The relator in this matter had been released for 13 months prior to his return to incarceration in New York.   That is a reasonably short period of time compared with the other cases cited.   In Shelton petitioner had been released for 7 years, while in Mercedes petitioner had been at liberty for 31/212 years.

With respect to whether the relator contributed to the error, the relator in this matter should have been transferred from New Jersey to New York without any action on the part of the relator.   As in Mercedes, there was no reason for the relator to make any commitment to surrender since the transfer should have taken place without his intervention.   Additionally, the court found in Mercedes no evidence that petitioner knew his release was erroneous.   In this case although relator knew that he had not served three years in New York, he also stated that he believed that his conditional release date was September 1997 and that he inquired as to whether there were any detainers filed against him.   Therefore, it appears that relator did not know that his release was erroneous.

The third factor to be considered is the reasonableness of the petitioner's expectations based on the error and the prejudice resulting from the belated correction of the sentence.   The court in Mercedes stated that imposing a duty of inquiry on the convict is not as reasonable as it would be to a person at liberty awaiting initial incarceration since there was no unexplained freedom from imprisonment following the imposition of sentence.   Additionally the District Court found that Mercedes had made significant progress towards rehabilitation, that he had reported to the parole officer and complied with all conditions of parole, that he was employed and supporting his family, that the delay created a reasonable expectation of continued freedom and that executing his sentence as this time would disrupt his reintegration into the community and undermine his progress toward rehabilitation.   The facts of this case indicate that relator had reported to his New Jersey parole officer and had complied with all conditions of parole.   Additionally there is evidence that relator had opened his own business and that he had reestablished his ties with his family.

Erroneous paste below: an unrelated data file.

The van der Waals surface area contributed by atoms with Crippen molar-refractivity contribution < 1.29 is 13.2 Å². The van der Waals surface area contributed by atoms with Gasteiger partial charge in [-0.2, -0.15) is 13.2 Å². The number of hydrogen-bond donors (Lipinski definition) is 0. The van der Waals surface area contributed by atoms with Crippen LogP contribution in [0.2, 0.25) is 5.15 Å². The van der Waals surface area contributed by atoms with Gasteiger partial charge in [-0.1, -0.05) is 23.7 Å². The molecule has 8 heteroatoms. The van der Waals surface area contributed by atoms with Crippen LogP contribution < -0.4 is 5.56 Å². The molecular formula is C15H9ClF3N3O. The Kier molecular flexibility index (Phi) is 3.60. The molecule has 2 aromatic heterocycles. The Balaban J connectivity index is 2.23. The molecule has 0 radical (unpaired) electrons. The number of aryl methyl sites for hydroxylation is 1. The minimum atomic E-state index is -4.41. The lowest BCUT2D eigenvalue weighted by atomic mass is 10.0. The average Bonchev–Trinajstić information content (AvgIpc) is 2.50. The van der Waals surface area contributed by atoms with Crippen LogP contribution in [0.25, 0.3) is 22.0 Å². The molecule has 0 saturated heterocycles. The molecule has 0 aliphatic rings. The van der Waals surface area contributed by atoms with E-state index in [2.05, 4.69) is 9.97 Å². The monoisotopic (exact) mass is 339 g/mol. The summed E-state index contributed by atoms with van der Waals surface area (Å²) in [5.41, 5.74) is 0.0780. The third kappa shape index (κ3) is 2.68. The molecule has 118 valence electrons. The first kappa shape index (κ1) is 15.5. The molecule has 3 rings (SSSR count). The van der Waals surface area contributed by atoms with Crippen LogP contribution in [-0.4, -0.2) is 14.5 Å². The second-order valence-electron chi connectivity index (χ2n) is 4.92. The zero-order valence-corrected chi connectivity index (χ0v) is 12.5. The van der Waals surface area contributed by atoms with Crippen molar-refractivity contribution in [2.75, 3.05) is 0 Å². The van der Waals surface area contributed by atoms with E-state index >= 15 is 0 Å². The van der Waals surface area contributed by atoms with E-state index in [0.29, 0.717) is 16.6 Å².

The final factor is the diligence of the government in prompt correction of the error.   The court in Shelton found that the government failed to file a detainer;  that the petitioner was taken into custody several times during the 7-year period and therefore the government should have been aware of his location and been able to execute the warrant.   In Mercedes the court found that the petitioner was under the constant supervision of the parole authorities, which would give rise to an inference that the government should have been aware of his discharge earlier and thus acted more promptly to execute his sentence.   In this case it is clear that respondent was aware of relator's release from New Jersey and his current location within a month after he was released.   Nine months later respondent was notified of his arrest.   Throughout the entire time that relator was released, he was reporting to his parole officer.   As with Shelton and Mercedes, relator was living under his own name and was gainfully employed.   Furthermore, there was no evidence at the hearing that a detainer was ever filed.

Clearly respondent was aware of relator's discharge and knew how to locate him at any time during his release.   The evidence is clear that respondent knew of the erroneous release.   The fact that respondent did not act on this information for 13 months constitutes an inaction that is “grossly negligent”.

Accordingly, it is hereby

ORDERED that the writ of habeas corpus is granted, and it is further

ORDERED that the relator be immediately released.

JAMES P. PUNCH, J.